The shortlist was announced this evening for the £5,000 Stanford Dolman Travel Book of the Year (edwardstanfordawards.com). The seven titles include two on the topical subject of borders and one on small islands off Britain, a portrait of Pakistan and one of Kolkata, a book driven by the wind and one brimming with stories of the sea. The winner will be announced on February 1. The Sheerwater bounces over the waves past trim great northern divers and seals as fat as slugs.
Michael Kerr offers his pick of the best new travel books – perfect Christmas presents for keen travellers. The border of the title is the zone where Bulgaria, Greece and Turkey run into one another, which in Cold War days was “Europe’s southernmost Iron Curtain”. Twenty-five years after leaving Bulgaria, where she grew up under communism, Kassabova returns to see what has become of the villages and towns that were military strongholds, the rivers and forests that were off limits.
There are hard and soft ways of seeing Papua New Guinea. For the first, follow the lead of explorer Benedict Allen, divest yourself of all modern technology, and hack your way in. He should soon be on his way home after his abortive attempt to renew contact with the Yaifo, whose cloudforest community is the most remote in the country.
Muck Rack makes it simple to find people, tweets, or articles that mention any name, keyword, company, hashtag etc. We've compiled this guide to help you make the most of your search.
Selecting a term
Start searching tweets, articles from media outlets, articles mentioned in tweets, journalists'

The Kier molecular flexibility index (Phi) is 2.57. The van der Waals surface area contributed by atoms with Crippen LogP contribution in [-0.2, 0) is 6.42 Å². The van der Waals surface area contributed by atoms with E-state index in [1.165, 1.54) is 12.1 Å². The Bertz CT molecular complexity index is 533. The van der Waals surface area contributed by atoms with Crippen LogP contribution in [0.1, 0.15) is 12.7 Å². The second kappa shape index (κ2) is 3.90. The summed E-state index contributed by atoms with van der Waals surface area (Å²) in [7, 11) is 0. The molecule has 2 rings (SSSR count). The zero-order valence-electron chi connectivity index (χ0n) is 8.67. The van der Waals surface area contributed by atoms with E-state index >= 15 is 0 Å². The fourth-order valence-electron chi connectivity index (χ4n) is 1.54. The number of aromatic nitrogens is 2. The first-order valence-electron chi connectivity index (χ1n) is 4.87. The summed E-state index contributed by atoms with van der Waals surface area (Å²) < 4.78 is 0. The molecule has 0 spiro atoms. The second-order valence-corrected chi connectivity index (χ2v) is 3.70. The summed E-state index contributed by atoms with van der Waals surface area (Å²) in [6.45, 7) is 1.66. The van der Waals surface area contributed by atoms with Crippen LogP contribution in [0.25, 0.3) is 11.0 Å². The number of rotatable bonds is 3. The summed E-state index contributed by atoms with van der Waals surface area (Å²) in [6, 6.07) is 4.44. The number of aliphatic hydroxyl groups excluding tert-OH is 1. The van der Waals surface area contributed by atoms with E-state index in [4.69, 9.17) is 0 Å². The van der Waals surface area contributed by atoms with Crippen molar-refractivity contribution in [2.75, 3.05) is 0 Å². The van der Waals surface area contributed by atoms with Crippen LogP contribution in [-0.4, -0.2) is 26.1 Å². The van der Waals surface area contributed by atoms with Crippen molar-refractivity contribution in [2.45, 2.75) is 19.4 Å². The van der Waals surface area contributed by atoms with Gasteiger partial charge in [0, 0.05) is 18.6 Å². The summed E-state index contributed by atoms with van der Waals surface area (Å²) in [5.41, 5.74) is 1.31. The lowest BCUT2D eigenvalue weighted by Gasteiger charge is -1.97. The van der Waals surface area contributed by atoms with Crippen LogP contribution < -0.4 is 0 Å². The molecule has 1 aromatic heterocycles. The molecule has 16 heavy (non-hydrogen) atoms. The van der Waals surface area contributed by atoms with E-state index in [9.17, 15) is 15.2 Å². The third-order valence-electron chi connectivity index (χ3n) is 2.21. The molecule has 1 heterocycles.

names, titles and bios with some suggested searches:
Companies or Topics (e.g. iPhone, Microsoft)
Phrases (e.g. "cloud computing") — use quotes to keep the terms together
Twitter handles (e.g. @username) — returns those who have mentioned or replied to
Names (e.g. "David Pogue")
Hashtags (e.g. #sxsw, #london2012)
Bio details (e.g. vegan, Olympics, father)
Muck Rack's Advanced Search allows for many boolean operators.
Find results that mention multiple specified terms, use AND or
+. For example, ensure each result contains both Elon Musk and Mark Zuckerberg by
searching Musk AND Zuckerberg or Musk + Zuckerberg.
Use the operators OR or , to broaden your search when you'd like either of
multiple terms to appear in results. (This is the default behavior of our search when no operators
are used). For example, results will contain either cake or cookie by searching cake OR cookie or cake,cookie
Use NOT or - to subtract results from your search. For
example, searching Disney will yield results about the Walt Disney Company as well as Walt Disney
World Resort. To exclude mentions of Disney World, search for Disney -World or Disney
When using one of these operators with a phrase, enclose it in quotation marks. For example, you can
find results about smartphones excluding Apple's iPhone 4S by searching smartphone -"iPhone
Exact case matching or punctuation
If you're searching for a brand name or keyword that relies on specific punctuation marks or capitalization, you can
find results that match your exact query by adding matchcase: before the keyword you're searching for, like matchcase:E*TRADE .
Use parentheses to separate multiple
boolean phrases. For example, to find journalists talking about having fun in Disney World or
Disneyland, search for ("disney world" OR disneyland) AND fun.
An asterisk can be used to search for any variation of a root word truncated by the asterisk. For example, searching for admin* will return results for administrator, administration, administer, administered, etc.
A near operator is an AND operator where you can control the distance between the words. You can vary the distance the near operation uses by adding a forward slash and number (between 0-99) such as strawberries NEAR/10 "whipped cream", which means the strawberries must exist within 10 words of "whipped cream".